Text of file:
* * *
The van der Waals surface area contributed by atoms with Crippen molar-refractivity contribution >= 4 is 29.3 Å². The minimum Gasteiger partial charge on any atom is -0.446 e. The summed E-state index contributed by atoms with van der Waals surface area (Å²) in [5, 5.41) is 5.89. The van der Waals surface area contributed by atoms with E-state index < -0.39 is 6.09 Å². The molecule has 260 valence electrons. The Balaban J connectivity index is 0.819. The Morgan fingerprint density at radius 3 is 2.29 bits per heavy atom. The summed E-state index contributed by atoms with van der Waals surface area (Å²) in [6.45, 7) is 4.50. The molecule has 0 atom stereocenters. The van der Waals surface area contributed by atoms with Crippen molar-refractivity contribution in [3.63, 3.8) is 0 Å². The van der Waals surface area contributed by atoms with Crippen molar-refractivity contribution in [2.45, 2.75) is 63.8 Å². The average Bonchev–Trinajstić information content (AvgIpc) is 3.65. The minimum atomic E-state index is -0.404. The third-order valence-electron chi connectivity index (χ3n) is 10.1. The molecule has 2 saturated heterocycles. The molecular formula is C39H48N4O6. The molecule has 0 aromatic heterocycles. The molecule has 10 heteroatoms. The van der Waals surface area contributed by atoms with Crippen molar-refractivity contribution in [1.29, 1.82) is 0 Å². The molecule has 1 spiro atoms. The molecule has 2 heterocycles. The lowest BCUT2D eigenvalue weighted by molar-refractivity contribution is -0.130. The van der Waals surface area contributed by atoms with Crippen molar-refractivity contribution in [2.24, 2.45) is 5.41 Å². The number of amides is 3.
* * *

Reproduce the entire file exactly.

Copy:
The van der Waals surface area contributed by atoms with Crippen molar-refractivity contribution >= 4 is 29.3 Å². The minimum Gasteiger partial charge on any atom is -0.446 e. The summed E-state index contributed by atoms with van der Waals surface area (Å²) in [5, 5.41) is 5.89. The van der Waals surface area contributed by atoms with E-state index < -0.39 is 6.09 Å². The molecule has 260 valence electrons. The Balaban J connectivity index is 0.819. The Morgan fingerprint density at radius 3 is 2.29 bits per heavy atom. The summed E-state index contributed by atoms with van der Waals surface area (Å²) in [6.45, 7) is 4.50. The molecule has 0 atom stereocenters. The van der Waals surface area contributed by atoms with Crippen molar-refractivity contribution in [3.63, 3.8) is 0 Å². The van der Waals surface area contributed by atoms with Crippen molar-refractivity contribution in [2.45, 2.75) is 63.8 Å². The average Bonchev–Trinajstić information content (AvgIpc) is 3.65. The minimum atomic E-state index is -0.404. The third-order valence-electron chi connectivity index (χ3n) is 10.1. The molecule has 2 saturated heterocycles. The molecular formula is C39H48N4O6. The molecule has 0 aromatic heterocycles. The molecule has 10 heteroatoms. The van der Waals surface area contributed by atoms with Crippen molar-refractivity contribution in [1.29, 1.82) is 0 Å². The molecule has 1 spiro atoms. The molecule has 2 heterocycles. The lowest BCUT2D eigenvalue weighted by molar-refractivity contribution is -0.130. The van der Waals surface area contributed by atoms with Crippen molar-refractivity contribution in [2.24, 2.45) is 5.41 Å². The number of amides is 3.